Have you ever experienced a sewer system backup or blockage in your home? It can be a messy and costly ordeal to deal with. The key to avoiding these unpleasant situations is regular sewer maintenance.
Sewer systems are an essential part of every community's infrastructure, responsible for carrying away waste and ensuring proper sanitation. However, like any other system, they require regular maintenance to function efficiently. Neglecting sewer maintenance can lead to clogs, backups, and even costly repairs.
To prevent sewer problems and keep your system running smoothly, it is crucial to understand the common sewer maintenance practices. By following these practices, you can save yourself from the hassle and expense of dealing with sewer issues down the line. In this article, we will discuss the essential aspects of common sewer maintenance that every homeowner should know.
Don't Put Certain Things Down the Drain
Certain things can clog a drain easier than others and shouldn't be put down the drain or flushed down the toilet. "Flushable" products aren't safe for every plumbing system and can cause serious clogs on older systems or systems that are not designed to handle these items. This can happen if the plumbing was installed with bends to accommodate a house or commercial property structure with limited room. These bends wouldn't be able to handle clogs as well as other plumbing systems. We have a guide on what not to put down the drain but for a quick list:
- Coffee grinds
- Egg shells
- Fats, oils, grease
- Starchy foods such as potato peels
- Produce stickers
Have Regular Video Inspections
Schedule a plumber to do a video inspection on your sewer line to observe the condition before there are any issues. Tree roots, clogs, old age, and previous damage can all cause your sewer line to fail and if you can catch these things before it fails, it can save you thousands in repairs. These things are also happening beneath the surface so you won't really have an indication of pending failure until it's too late. A plumber can run a video camera and inspect the line visually for the current condition of your sewer or drain health.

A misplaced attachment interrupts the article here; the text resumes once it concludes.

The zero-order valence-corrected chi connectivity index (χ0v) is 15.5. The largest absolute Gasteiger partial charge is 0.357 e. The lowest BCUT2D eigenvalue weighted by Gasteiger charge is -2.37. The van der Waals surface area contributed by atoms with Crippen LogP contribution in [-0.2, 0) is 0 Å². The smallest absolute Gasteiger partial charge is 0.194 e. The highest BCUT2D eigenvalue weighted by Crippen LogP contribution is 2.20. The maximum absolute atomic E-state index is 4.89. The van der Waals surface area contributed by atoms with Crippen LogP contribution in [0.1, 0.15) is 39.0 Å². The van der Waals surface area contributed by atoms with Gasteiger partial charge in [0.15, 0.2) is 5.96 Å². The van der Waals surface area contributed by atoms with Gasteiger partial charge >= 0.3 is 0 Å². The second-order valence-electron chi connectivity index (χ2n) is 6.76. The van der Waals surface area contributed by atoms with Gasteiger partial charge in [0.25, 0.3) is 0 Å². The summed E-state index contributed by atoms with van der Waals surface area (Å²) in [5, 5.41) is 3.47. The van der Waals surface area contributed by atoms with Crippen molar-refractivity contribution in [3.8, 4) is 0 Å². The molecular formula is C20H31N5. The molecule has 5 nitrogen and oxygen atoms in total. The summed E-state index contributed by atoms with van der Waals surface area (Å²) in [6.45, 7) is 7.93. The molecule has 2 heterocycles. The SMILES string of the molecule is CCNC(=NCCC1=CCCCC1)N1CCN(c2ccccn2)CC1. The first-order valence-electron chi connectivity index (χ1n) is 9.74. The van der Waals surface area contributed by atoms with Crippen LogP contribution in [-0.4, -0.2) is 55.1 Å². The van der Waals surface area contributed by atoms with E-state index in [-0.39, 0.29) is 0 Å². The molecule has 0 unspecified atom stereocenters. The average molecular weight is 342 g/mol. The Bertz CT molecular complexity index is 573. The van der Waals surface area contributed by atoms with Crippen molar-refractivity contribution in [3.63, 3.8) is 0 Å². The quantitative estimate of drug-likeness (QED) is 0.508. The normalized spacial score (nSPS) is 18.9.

Run the Water
If there is a small clog forming, running water can help loosen it before it becomes fully clogged. There are a few methods to use. Try running extremely hot water or boiling water down the drain to help break down stuck grease and fats. Fill up a large pot and boil the water and pour it down quickly so the water coats all the sides as it goes down. Another method is to fill up a few sinks up and the bathtub up and drain them all at once to keep a constant flow of water to clear a stuck clog.
Don't Use Harsh Chemicals
Not all plumbing systems can handle "drain cleaners" and the chemicals used can actually damage your plumbing system if your pipes are able to handle the pressure, or chemicals involved. Plumbing pipes were made of different materials over the years such as terracotta, steel, brass, copper, lead, and pvc, and you may have pipes that will be dissolved by the chemicals. Try using more natural chemicals first such as baking soda and vinegar to create a foaming solution that adds pressure and a chemical reaction that can help push clogs loose.
Check the Landscaping
Roots are not friendly to your plumbing. If you have old trees, do you know where the roots are growing? Your pipes underground can be broken by roots and cause sewage to leak into your yard or backup into your home. You may also have an issue with water pooling in certain areas which could be damaging your plumbing as well. A regular video inspection can help check into the condition of your underground pipes.